I went to quite a few, and they were a bit hit-or-miss for me. Several that seemed from their descriptions to be in-depth classroom style tutorial/discussion sessions ended up being far less than that - like "Generative Systems for Freeform Music with MaxMSP", which sounds like it'd be a great max coding workshop but was actually a very surface level discussion of Adam Florin's 'Patter' max4live device. Or "Borderless Radio", which had this description:
This participatory program is especially suited for novice-to-seasoned event producers, curators, and artists. The conversation addresses the idea of radio not just as a participatory medium, but as a platform for multidisciplinary events that transcend typical boundaries. The moderators present tangible examples from previous festivals, broadcasts, gatherings, and other events that enhanced site-specific elements and promoted psychogeographic practices in order to push audiences to experience beyond time and place.
Participants are encouraged to bring examples from existing events, as well as new concepts for pushing audiences to listen and to create within multidisciplinary environments.
...but was actually the two organizers of a festival called Megapolis just talking about their CV of putting together their small festival. I'm trying to put together a low-power FM event for a band I'm in and was hoping for some discussion of the logistics of making these things happen or hearing a bunch of new ideas on how one could use FM as a platform, so this was a bit of a letdown.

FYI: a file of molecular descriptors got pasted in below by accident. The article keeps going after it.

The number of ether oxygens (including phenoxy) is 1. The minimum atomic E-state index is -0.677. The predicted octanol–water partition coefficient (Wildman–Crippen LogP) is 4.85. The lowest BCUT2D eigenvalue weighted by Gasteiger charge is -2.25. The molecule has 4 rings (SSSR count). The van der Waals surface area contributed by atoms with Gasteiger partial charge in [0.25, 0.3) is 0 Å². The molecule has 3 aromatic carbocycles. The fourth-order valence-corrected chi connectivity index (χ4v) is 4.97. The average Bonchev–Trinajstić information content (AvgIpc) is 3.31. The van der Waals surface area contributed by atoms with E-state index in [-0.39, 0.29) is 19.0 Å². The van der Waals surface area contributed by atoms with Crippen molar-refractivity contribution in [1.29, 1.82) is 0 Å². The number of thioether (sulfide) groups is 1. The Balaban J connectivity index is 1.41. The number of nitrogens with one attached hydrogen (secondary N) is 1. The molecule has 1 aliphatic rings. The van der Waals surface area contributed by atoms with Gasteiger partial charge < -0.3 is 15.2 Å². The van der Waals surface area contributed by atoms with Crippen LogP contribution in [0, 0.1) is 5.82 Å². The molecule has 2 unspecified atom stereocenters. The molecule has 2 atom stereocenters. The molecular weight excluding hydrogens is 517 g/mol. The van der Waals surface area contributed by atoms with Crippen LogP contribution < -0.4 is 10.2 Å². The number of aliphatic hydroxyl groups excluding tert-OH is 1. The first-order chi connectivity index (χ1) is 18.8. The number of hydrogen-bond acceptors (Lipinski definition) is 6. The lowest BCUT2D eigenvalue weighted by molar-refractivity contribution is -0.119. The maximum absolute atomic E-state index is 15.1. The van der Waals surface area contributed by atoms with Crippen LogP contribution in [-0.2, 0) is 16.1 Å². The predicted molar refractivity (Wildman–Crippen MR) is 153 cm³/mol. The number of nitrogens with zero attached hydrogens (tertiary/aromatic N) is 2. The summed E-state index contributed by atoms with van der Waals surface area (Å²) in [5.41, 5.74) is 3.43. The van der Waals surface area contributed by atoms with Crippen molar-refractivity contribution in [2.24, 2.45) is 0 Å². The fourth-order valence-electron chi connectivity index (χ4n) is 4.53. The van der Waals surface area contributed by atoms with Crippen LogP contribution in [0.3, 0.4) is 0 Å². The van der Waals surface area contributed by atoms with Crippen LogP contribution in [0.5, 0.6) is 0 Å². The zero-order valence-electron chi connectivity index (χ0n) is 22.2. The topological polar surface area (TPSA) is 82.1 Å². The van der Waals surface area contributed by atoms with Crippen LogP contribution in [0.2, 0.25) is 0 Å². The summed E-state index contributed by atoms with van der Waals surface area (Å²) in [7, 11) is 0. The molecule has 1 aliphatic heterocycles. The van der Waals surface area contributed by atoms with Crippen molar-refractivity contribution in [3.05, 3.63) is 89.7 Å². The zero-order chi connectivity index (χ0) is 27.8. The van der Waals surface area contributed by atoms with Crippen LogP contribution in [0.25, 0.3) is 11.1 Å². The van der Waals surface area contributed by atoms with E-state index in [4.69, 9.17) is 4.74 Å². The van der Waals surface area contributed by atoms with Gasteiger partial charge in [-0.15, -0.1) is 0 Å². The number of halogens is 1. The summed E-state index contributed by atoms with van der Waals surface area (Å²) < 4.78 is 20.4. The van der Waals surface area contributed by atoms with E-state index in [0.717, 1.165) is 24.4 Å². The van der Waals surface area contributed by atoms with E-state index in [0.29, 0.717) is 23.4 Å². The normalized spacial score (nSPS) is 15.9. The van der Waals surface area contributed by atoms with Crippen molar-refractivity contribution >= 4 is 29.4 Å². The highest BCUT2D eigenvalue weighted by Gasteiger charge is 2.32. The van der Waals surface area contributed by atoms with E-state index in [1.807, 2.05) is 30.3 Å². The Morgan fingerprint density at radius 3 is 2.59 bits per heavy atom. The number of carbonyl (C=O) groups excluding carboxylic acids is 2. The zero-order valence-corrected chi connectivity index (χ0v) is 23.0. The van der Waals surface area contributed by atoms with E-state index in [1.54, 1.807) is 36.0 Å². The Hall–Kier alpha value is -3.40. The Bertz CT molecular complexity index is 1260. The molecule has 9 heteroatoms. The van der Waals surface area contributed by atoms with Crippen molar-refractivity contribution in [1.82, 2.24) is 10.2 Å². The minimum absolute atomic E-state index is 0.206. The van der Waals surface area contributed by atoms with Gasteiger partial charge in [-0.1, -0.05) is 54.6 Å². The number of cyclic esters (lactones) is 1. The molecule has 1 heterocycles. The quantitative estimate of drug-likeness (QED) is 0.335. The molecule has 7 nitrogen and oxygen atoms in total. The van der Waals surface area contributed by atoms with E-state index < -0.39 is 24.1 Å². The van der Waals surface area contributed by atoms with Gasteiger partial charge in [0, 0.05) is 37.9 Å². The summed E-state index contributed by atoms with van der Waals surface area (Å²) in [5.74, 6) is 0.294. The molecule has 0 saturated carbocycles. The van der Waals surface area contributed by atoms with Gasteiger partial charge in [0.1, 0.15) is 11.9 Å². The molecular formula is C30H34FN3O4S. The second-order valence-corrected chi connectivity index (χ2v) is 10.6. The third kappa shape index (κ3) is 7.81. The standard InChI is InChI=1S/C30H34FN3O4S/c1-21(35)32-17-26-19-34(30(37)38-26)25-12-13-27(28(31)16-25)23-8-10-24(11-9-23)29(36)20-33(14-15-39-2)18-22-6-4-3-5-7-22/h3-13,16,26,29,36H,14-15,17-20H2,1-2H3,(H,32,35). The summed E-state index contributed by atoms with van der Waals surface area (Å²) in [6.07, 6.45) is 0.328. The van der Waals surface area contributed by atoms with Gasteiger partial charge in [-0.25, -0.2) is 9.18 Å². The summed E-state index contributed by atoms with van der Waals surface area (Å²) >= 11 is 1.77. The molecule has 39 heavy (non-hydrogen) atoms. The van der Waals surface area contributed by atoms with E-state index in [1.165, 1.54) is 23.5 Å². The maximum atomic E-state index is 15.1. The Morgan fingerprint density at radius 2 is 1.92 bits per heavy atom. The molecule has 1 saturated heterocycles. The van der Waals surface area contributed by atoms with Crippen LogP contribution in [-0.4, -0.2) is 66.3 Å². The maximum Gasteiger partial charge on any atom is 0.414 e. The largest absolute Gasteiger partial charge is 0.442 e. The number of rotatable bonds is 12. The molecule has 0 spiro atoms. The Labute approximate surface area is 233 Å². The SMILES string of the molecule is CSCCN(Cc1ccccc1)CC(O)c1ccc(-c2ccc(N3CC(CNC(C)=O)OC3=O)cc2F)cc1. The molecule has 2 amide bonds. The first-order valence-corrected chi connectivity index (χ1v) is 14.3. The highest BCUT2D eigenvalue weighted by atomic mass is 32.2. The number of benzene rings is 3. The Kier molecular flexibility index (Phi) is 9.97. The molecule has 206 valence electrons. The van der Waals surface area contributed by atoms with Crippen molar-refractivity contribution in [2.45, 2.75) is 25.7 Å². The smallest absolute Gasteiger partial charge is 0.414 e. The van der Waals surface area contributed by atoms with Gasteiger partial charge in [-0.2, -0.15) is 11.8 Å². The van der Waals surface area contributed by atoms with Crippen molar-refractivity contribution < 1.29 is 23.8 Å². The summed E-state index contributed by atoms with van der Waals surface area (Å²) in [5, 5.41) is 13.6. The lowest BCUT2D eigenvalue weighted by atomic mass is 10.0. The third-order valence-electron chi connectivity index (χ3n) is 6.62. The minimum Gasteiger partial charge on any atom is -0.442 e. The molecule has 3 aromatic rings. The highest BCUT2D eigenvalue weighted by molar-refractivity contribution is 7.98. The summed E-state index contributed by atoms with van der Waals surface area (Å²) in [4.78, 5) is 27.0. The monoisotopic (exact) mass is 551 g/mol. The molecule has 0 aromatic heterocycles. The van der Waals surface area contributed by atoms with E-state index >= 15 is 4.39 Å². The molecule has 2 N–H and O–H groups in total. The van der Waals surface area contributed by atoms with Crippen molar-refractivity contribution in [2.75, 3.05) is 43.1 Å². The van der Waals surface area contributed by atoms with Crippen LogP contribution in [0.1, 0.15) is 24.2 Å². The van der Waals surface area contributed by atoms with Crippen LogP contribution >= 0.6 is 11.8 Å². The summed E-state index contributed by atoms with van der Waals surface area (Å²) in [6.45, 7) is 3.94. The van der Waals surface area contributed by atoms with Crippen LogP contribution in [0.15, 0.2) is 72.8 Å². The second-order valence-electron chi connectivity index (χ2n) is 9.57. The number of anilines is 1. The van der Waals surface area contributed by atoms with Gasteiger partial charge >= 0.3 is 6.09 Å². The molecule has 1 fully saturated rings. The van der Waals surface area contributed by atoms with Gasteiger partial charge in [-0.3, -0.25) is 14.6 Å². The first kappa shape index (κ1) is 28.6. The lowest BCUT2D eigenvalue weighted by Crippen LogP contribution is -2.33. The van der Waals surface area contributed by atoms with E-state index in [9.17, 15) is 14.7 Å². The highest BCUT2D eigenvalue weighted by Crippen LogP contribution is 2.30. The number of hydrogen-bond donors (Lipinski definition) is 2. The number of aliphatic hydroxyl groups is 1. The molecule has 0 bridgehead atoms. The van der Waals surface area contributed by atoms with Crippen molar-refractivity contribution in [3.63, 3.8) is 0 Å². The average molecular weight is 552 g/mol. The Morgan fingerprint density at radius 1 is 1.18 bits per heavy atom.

That said, there were plenty of surprise hits. I attended a "Soundwalk", where Toronto-based artist Anna Friz led a small group of us on a long meditative walk through downtown focusing solely on the ambient noise of the city, and followed by a great discussion of both meditation and the nature of architecture as a tool or agent in sound design. Right after that, I sat in for a talk (also by Anna Friz) on the changing nature of radio as a tool in art (I hit a lot of the radio stuff), which was fascinating and very educational. The Tim Hecker / Ben Frost masterclass was really great and, despite being led by an insufferable moderator, ended up leading to a very interesting discussion of their approaches (esp. their championing of digital audio, all the more interesting at a festival run by an analog-centric company). And Laurie Anderson is/was/will always be amazing. I could listen to her ramble on for hours.
@bradfromraleigh thanks dude!